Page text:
Mark Zuckerberg's stock: CEO Zuckerberg holds almost 414 million shares of stock. At the time of the IPO, he owes no taxes on that stock until a recognition event, such as sale. When and how did he acquire this stock? Most likely, much of it is "founder's stock." This is friend of the Glom Vic Fleischer's territory (See Taxing Founder's Stock). Zuckerberg probably contributed the algorithms and code for Facebook in return for stock as a nontaxable event either as a contribution to a corporation by a control group or (as Vic explains), making an election to have the stock distribution a taxable event, with the valuation of the stock as equal to the contribution. Even though the stock is more accurately described as consideration for Zuckerberg's labor, it will be taxed at some point as capital gains, which is now 15% and considerably less than the ordinary income rate. Gregg argues that this isn't that bad because the corporation doesn't get a deduction for it, so no deduction plus 15% is better than 35% deduction and 35% taxation, if you look at it from the point of view of the public fisc. I think Vic is looking at it from the point of view of regular folks who contribute labor for stock versus founders. Interesting debate.
Zuckerberg's and others stock options: From reports in the media, it seems that the stock options that Zuckerberg holds (and probably others) are nonqualifying stock options. The S-1 describes a 2005 stock option plan that issued incentive stock options, but stock options issued before then or under a different plan don't seem to be qualifying options. Should holders of nonqualifying stock options exercise those options at or after the IPO, they will encounter a taxable event regardless of whether they sell the stock. Zuckerberg has over 120 million stock options giving as compensation, which he plans to exercise. His exercise price is 6 cents. So, at something like $30/share,that's about $3.6 billion (say it like Mike Myers) of taxable ordinary income (the spread between exercise price and price at conversion). Zuckerberg's tax bill (federal and California) may well be one of the biggest tax bills ever. Apparently, he plans to sell enough shares to pay his taxes, which may reach $2 billion. Other holders will also face the same dilemma of having a tax bill even if they don't have any additional cash on hand. Those who exercise qualifying ISOs will not have a current tax liability if they do not sell. (I have now wandered away from things I know about, so I will stop.)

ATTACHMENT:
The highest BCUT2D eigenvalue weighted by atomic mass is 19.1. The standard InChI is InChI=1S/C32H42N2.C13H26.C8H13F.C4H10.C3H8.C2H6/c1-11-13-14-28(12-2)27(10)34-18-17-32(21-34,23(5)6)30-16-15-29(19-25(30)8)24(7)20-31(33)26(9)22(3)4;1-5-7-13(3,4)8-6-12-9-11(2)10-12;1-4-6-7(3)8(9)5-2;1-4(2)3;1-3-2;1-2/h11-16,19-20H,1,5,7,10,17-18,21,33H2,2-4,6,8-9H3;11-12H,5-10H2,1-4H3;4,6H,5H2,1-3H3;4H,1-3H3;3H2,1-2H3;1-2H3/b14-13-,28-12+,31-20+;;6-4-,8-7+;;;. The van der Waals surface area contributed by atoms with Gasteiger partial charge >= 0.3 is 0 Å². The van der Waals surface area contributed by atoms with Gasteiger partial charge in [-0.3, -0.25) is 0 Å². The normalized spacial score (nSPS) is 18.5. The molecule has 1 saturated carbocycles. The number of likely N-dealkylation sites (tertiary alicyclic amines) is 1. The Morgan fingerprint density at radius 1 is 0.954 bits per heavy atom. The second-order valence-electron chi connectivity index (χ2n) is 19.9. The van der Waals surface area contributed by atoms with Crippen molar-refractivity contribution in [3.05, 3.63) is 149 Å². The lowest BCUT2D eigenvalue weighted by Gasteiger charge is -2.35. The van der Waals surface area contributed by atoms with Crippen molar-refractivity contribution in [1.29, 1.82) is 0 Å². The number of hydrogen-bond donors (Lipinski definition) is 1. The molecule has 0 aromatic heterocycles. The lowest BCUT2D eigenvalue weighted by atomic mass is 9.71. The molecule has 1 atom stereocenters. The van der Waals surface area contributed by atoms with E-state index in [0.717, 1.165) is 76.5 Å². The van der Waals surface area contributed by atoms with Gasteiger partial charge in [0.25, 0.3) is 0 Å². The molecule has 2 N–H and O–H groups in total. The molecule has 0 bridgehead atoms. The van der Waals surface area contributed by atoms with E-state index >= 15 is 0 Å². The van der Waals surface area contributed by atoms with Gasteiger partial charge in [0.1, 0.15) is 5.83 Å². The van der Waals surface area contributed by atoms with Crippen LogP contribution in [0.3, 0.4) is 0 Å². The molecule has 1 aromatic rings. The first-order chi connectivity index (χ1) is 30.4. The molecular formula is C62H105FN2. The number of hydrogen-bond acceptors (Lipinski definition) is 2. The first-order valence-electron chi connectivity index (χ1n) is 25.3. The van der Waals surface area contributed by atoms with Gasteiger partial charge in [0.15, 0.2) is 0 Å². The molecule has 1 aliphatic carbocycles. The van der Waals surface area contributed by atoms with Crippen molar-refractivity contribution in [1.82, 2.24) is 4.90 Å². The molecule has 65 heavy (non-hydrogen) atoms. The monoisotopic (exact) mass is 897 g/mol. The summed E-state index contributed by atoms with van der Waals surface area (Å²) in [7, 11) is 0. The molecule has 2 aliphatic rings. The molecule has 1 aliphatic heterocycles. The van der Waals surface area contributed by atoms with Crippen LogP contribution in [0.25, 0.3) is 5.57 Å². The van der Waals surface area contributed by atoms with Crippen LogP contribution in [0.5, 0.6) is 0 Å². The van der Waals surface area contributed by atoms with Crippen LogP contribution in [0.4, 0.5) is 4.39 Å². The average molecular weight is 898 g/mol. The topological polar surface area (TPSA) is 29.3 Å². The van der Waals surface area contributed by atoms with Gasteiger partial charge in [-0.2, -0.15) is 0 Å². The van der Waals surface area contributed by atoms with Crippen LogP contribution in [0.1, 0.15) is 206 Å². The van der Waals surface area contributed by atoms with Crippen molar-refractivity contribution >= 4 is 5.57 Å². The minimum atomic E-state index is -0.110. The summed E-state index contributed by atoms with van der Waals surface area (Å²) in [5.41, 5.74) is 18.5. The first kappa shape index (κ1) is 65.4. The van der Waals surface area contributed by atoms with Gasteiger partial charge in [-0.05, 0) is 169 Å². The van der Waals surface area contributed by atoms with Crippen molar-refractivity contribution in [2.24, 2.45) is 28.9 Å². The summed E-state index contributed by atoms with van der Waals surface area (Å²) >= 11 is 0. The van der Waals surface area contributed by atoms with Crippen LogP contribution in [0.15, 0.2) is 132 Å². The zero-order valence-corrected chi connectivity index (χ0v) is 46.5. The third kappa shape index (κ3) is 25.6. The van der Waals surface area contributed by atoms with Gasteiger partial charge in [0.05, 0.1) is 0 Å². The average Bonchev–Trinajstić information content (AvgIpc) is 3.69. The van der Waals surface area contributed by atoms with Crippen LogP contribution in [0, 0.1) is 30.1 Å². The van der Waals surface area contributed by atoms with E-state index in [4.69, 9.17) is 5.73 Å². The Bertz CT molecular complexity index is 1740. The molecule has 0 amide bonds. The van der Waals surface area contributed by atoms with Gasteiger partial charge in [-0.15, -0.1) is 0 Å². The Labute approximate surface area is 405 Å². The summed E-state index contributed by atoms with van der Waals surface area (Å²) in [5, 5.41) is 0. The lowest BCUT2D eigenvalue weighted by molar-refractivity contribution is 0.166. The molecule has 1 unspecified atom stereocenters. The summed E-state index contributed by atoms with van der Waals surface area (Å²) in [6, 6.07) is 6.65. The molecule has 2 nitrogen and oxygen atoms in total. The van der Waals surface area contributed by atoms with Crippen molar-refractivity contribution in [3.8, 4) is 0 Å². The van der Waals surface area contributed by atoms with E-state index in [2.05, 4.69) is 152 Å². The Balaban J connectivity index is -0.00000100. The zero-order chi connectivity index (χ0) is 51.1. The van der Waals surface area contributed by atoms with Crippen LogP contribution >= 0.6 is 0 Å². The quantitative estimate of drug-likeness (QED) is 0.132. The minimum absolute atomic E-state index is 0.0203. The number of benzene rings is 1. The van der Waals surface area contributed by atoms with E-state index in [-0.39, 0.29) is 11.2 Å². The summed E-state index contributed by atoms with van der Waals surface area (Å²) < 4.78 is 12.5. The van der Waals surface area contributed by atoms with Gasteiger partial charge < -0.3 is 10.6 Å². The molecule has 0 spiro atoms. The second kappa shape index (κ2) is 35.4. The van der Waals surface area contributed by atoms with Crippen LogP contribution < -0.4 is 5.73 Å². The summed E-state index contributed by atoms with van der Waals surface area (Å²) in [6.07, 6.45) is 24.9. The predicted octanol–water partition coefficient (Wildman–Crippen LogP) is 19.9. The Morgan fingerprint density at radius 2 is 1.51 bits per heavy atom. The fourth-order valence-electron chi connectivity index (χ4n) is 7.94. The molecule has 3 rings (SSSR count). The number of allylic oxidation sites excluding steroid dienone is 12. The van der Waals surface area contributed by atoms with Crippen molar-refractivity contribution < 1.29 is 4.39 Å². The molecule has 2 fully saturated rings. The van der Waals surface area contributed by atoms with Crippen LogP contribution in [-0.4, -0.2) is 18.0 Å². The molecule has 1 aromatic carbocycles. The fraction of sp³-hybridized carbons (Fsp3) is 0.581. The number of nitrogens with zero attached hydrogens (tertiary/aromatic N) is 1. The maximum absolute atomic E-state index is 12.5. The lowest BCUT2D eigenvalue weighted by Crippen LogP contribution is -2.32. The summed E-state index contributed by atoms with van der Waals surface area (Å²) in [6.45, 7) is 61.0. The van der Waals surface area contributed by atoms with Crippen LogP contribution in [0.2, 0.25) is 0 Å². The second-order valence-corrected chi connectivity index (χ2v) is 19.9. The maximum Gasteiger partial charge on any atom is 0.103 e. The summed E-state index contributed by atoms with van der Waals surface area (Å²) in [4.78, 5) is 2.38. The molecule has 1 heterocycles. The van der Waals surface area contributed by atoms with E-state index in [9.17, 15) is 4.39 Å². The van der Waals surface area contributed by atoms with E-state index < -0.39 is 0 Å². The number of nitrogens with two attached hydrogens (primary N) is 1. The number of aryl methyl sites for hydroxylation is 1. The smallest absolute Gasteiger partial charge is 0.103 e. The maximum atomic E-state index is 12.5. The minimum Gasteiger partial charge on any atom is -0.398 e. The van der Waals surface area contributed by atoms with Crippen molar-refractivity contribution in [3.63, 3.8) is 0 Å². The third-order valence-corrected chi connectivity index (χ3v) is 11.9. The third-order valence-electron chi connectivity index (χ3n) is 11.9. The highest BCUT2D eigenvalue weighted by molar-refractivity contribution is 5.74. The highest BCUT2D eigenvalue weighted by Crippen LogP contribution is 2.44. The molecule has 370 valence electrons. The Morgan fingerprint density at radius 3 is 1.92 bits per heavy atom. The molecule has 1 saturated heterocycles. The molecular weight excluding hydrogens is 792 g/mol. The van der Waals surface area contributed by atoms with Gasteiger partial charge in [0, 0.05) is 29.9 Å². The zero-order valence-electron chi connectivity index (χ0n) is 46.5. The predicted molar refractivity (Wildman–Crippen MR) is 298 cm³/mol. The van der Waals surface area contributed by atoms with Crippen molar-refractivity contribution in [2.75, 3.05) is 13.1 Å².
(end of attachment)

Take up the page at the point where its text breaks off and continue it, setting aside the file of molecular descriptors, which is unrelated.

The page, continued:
But, for each option that is exercised that is taxable as compensation, Facebook gets a deduction, even though no cash is (or has ever) gone out of the company for that expense. So, Facebook calculates that it will have tax refunds for awhile given the billions of dollars in compensation expense it will enjoy.
Restricted Stock Units: Starting in 2008, Facebook began granting service providers RSUs instead ot stock options, probably to avoid the 500 shareholder threshold for registration under 12(g) of the Securities Exchange Act. These RSUs are scheduled to vest six months after the IPO. The recipients will be taxed at ordinary rates for the difference between the FMV of the stock at the time and the price paid for the grant (if any). (Though, recipients could make an 83(b) election at the time of the grant when valuation is both less and less clear, but this may be a risky move.) Finally, Facebook has to withhold cash for that. Facebook has listed this as a risk factor in its S-1: